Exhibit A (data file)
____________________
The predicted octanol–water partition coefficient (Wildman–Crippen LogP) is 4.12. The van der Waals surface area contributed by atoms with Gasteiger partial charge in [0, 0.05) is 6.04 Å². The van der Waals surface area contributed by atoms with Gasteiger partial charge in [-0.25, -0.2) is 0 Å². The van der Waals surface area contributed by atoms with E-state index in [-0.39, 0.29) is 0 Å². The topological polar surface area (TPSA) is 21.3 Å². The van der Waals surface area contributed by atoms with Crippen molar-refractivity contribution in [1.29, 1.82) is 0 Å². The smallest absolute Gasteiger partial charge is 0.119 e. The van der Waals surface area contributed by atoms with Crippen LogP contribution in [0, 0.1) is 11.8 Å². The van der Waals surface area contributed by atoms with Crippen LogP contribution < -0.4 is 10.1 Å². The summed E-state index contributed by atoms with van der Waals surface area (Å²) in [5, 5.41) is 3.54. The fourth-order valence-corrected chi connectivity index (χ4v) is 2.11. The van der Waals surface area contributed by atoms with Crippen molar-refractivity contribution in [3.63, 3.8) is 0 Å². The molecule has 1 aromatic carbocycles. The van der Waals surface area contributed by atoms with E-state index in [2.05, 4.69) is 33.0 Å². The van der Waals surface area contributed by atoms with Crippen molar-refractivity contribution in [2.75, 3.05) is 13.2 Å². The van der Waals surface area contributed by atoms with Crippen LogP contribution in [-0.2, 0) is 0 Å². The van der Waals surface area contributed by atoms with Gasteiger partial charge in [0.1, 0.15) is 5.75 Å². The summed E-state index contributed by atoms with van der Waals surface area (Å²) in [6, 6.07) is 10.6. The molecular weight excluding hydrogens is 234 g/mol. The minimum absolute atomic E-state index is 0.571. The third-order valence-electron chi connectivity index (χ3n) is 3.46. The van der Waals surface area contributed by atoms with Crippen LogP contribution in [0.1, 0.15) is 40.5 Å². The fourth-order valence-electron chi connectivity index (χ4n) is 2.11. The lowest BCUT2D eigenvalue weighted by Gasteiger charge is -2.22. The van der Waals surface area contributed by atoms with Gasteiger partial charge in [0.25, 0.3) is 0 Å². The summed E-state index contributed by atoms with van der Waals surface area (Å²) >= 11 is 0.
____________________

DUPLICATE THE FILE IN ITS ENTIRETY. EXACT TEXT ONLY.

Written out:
The predicted octanol–water partition coefficient (Wildman–Crippen LogP) is 4.12. The van der Waals surface area contributed by atoms with Gasteiger partial charge in [0, 0.05) is 6.04 Å². The van der Waals surface area contributed by atoms with Gasteiger partial charge in [-0.25, -0.2) is 0 Å². The van der Waals surface area contributed by atoms with E-state index in [-0.39, 0.29) is 0 Å². The topological polar surface area (TPSA) is 21.3 Å². The van der Waals surface area contributed by atoms with Crippen molar-refractivity contribution in [1.29, 1.82) is 0 Å². The smallest absolute Gasteiger partial charge is 0.119 e. The van der Waals surface area contributed by atoms with Crippen LogP contribution in [0, 0.1) is 11.8 Å². The van der Waals surface area contributed by atoms with Crippen LogP contribution < -0.4 is 10.1 Å². The summed E-state index contributed by atoms with van der Waals surface area (Å²) in [5, 5.41) is 3.54. The fourth-order valence-corrected chi connectivity index (χ4v) is 2.11. The van der Waals surface area contributed by atoms with Crippen molar-refractivity contribution in [3.63, 3.8) is 0 Å². The molecule has 1 aromatic carbocycles. The van der Waals surface area contributed by atoms with E-state index in [2.05, 4.69) is 33.0 Å². The van der Waals surface area contributed by atoms with Crippen molar-refractivity contribution in [2.75, 3.05) is 13.2 Å². The van der Waals surface area contributed by atoms with Crippen LogP contribution in [-0.2, 0) is 0 Å². The van der Waals surface area contributed by atoms with Gasteiger partial charge in [0.1, 0.15) is 5.75 Å². The summed E-state index contributed by atoms with van der Waals surface area (Å²) in [6, 6.07) is 10.6. The molecular weight excluding hydrogens is 234 g/mol. The minimum absolute atomic E-state index is 0.571. The third-order valence-electron chi connectivity index (χ3n) is 3.46. The van der Waals surface area contributed by atoms with Crippen LogP contribution in [0.1, 0.15) is 40.5 Å². The fourth-order valence-electron chi connectivity index (χ4n) is 2.11. The lowest BCUT2D eigenvalue weighted by Gasteiger charge is -2.22. The van der Waals surface area contributed by atoms with Gasteiger partial charge in [0.25, 0.3) is 0 Å². The summed E-state index contributed by atoms with van der Waals surface area (Å²) >= 11 is 0.